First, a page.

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I have a problem with redirect console app output and input. The problem is that any example I found does not work for me. I want to develop WPF GUI for a console app. This is the example code to redirect output:
ProcessStartInfo start = new ProcessStartInfo();<br />
start.FileName = "C:\\myapp.exe"; // Specify exe name.<br />
start.UseShellExecute = false;<br />
start.RedirectStandardOutput = true;<br />
using (Process process = Process.Start(start))<br />
using (StreamReader reader = process.StandardOutput)<br />
string result = reader.ReadToEnd();<br />
So I did some reverse engineering on the console app and I found that this app is compiled using Microsoft Visual C 6.0. The app uses WriteFile to output to the console and first argument passed to the function equals 7.
I wrote the example code:
I do not understand why this: WriteFile(hStdout, s, (DWORD)strlen(s), &dwBytesWritten, NULL); (hStdout equals 7 checked by debuger) is redirected using my above example code or TestCON.exe > test.txt but this WriteFile((HANDLE)0x00000007, s3, (DWORD)strlen(s3), &dwBytesWritten, NULL); is printed always on the console.
Any suggestions how can I redirect any output to my GUI app?
It's in just about every AllocConsole example on the net
AllocConsole(); //Allocate a console
freopen("CONIN$", "r", stdin); // Redirect standard in
freopen("CONOUT$", "w", stdout); // Redirect standard out
freopen("CONOUT$", "w", stderr); // Redirect standard error
setbuf(stdout, NULL); // Clear the buffer from standard out
You may want to use the new freopen_s etc calls to avoid the warning.
CONIN$ and CONOUT$ are the console input and outputs associated to your program as distinct from the standard handles.
That isn't a problem you have redirected the standard file handle to the windows console created.
Try to read the console handles document and understand what is happening.
Visual studio does exactly that it executes a windows binary file and redirects the output to the console plane that is in visual studio.
Your binary file will use standard input/output and it's been redirected up to your console window.
i am trying to write a code to solve Laplace equation using Successive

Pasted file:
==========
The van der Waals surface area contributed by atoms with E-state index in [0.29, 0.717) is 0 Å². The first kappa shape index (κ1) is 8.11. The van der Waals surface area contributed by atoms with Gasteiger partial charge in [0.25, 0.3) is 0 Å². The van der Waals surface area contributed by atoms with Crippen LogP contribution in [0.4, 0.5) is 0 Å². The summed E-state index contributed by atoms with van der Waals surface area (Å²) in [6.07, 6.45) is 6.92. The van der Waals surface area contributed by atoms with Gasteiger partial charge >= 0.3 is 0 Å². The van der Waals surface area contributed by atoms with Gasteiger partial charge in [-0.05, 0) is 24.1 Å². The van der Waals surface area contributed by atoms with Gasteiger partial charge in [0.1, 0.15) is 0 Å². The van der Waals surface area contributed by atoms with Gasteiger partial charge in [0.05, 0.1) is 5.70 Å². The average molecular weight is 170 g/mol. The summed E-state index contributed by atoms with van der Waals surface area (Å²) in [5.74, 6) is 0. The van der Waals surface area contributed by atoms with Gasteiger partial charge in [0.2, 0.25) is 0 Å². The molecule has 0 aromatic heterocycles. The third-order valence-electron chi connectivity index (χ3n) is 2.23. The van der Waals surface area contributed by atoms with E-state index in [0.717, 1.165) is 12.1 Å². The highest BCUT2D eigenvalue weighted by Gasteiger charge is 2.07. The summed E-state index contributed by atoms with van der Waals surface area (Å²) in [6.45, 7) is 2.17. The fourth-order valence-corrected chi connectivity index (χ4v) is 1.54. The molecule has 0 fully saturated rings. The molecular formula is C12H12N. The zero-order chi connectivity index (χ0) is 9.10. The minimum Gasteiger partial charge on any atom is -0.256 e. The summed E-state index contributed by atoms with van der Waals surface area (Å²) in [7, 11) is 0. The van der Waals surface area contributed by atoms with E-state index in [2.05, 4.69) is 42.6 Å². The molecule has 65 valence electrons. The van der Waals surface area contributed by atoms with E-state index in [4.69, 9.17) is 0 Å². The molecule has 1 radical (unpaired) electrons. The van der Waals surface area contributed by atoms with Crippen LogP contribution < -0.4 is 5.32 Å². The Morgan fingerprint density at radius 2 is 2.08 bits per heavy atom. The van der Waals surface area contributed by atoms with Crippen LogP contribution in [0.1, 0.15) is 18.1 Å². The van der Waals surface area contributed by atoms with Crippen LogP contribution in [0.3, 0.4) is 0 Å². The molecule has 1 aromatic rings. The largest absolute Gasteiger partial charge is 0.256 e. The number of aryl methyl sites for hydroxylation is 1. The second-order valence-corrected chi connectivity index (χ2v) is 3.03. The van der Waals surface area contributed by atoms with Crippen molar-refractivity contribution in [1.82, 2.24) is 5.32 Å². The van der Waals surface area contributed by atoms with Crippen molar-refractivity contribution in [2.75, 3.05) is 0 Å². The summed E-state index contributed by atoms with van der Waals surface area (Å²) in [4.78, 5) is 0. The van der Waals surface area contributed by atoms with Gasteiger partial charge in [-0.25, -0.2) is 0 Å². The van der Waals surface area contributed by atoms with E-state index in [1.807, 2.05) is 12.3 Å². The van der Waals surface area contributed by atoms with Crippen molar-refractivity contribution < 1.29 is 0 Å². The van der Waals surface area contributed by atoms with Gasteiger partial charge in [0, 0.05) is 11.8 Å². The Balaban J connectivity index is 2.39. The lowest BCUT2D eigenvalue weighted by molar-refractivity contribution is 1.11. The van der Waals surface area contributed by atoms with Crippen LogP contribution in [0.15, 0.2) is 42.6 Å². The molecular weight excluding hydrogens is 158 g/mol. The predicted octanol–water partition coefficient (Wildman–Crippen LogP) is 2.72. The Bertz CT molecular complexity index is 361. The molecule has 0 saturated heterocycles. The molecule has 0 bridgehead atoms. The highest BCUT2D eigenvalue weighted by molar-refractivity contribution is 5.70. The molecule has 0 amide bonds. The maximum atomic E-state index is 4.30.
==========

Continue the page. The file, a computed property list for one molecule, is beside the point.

Over relaxation(SOR)on a NXN matrix
boundary condition is X^2-y^2
i dont know how to set this boundary condition on the Mesh created by me
here is the code
import numpy as np
from pylab import *
import matplotlib.pyplot as plt
import matplotlib.ticker as ticker
L =[for i in range(2)]
N=int(input("Enter a number N for N x N grid: "))
x,y = np.meshgrid(xx,yy)
phi_new = copy.deepcopy(phi)
for w in np.linspace(1,2,11):
for i in range(1,N-1):
for j in range(1,N-1):
Sumresidual=0for i in range(1,N-1):
for j in range(1,N-1):
ax = plt.axes()
plt.ylabel('|| residual ||')
plt.title('effect of w on residual')
... anything. Guessing is not generally a good strategy for fixing problems. You need to be sure what the problem is first. Maybe if you show the code where the problem occurs, and a few more details, we could make some useful suggestions.
if stepped thru the code in Assembler after the function prologue by subtracting BP - SP = stack size right ?
I added code to a source file in Hercules cpu.c thing is its a makefile build which very confusing I was wondering if there isn't -F or /F flag for the stack size I guess it would default to some number my local variables and parameters would make the stack a little over 300 bytes, which is not too big
I am trying to figure to determine where in the makefile is the compile for CPU.C
I think we are talking at cross-purposes. What you are referring to is a function's frame size, which is a portion of the thread's stack. The frame will be created large enough for all the locally declared variables in that function, so you need to look at the source code to see why it is not large enough, or why it is being overwritten.
The makefile may be using an inference rule for cpu.c, so you cannot always find a specific line which references it. But you should be able to find a reference to it somewhere in the Makefile (or any of its included subfiles). However, as I mentioned, you still need to diagnose the actual problem, and changing the stack size for the final application is unlikely to make any difference.